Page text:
Corridors

Corridors are rubbish. They’re just the bits between the dungeon encounters, the place where brave heroes get back into their marching order and head for the next door in the dungeon. If you’re really lucky, there will be some half-assed pit or other trap to slow down the action and give the Rogue a reason for living.

Other than that, they are nothing more that square after square of necessary but oh-so-boring dungeon tile with the occasional bend to break up the monotony.

But they don’t have to be that way.

Dungeon corridors should be a part of the adventure, and unlike your typical randomly thrown together dungeon room, They Have a Purpose. Corridors get you from A to B. They take you on a journey (even if it’s a very short one), and they should hint something about what’s coming next. A corridor leading to a Throne Room should be festooned with aged portraits of Kings past, all looking down on the adventurers with disapproving expressions. A corridor with a single blood trail down the centre hints that there’s quite possibly something Large (and possibly Still Eating) in the room ahead.

There could be shadowy alcoves in which that are Scuffling Things, and small objects discarded by past and current occupants.Corridors are your chance to add some detail and dressing to the dungeon without the players thinking “how can I use this in combat?”.

That’s not to say corridors should be nothing more than sight-seeing tours between battles. Corridors can be dangerous places where Kobolds drop oil from above, floors give way suddenly and spikes erupt from walls without warning. A corridor could be flooded (“Close the door! Quick!”), or have no clear path from one end to the other.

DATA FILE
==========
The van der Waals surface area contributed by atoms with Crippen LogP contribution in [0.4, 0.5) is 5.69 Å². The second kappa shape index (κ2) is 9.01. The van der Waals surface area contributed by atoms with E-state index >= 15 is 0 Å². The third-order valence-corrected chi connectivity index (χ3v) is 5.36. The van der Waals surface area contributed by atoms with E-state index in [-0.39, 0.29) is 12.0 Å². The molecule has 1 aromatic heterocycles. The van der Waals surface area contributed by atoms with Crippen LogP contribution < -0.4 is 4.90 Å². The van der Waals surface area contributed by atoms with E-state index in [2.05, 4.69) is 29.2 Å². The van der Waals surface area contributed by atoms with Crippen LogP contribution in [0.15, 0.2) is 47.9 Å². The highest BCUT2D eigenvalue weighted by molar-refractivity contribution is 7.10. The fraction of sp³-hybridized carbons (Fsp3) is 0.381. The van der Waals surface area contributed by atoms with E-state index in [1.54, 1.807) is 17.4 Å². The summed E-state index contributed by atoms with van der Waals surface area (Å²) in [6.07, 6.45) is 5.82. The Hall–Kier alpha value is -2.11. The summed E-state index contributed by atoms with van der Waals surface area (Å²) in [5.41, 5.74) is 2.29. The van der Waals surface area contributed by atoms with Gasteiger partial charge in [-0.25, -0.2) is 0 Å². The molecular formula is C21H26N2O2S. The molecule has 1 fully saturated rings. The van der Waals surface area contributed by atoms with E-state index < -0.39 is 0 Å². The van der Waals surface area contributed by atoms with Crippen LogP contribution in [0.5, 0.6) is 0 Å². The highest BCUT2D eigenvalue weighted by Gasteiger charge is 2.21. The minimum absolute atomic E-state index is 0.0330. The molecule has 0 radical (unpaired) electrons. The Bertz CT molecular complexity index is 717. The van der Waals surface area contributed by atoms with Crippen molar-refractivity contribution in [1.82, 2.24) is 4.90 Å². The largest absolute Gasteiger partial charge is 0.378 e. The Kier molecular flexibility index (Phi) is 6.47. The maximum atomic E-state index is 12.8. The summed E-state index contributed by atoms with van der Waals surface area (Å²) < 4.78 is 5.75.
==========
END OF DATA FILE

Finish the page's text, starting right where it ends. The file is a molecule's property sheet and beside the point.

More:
I would argue that the best kind of corridors are ones where the traps are obvious. Have walls lined with skeletal flailing arms, an uneven pathway across necrotic slime and  flying skulls which attempt to unbalance the heroes. Make the players think “How the heck are we going to get across?”, and feel a real sense of achievement when they do.

A well designed corridor will make them want that next door, find a creative way to reach it, and give them a hint of what’s to come.

Bog standard ten foot wide dull as ditchwater corridors? Ha! No thanks.

They’re rubbish.

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6 Responses

  1. John says:

    May I point you to some very non-rubbish corridors in this tumblr feed?

    http://subterraneandesign.tumblr.com/

  2. drow says:

    all completely true. and something i’ve been thinking about for the dungeon generator, but haven’t completely figured out how to implement it.

  3. UHF says:

    Good place for a trap. I like using a trip line to DISABLE the spike pit. Let the players find it, but make it extremely difficult to understand what it does. Seriously… do this old school… let them argue it out for 10-20 minutes.

  4. by_the_sword says:

    There was one really cool trap in the original S2 White Plume Mountain, where the corridor was lined with large copper disks that gradually heated any metal that passed between them. At first there was only a little warmth but by the time characters made it to the end of the passageway, they could have cooked in their armor.

  5. Quite intriguing Sir Greywulf….if you don’t mind a little cross-blog pollination here’s the link to my take on this, which was a response to Greg Bilsland’s take on it….enjoy!

    http://www.escapevelocitygaming.com/featured/my-dungeon-doesnt-even-have-corridors/

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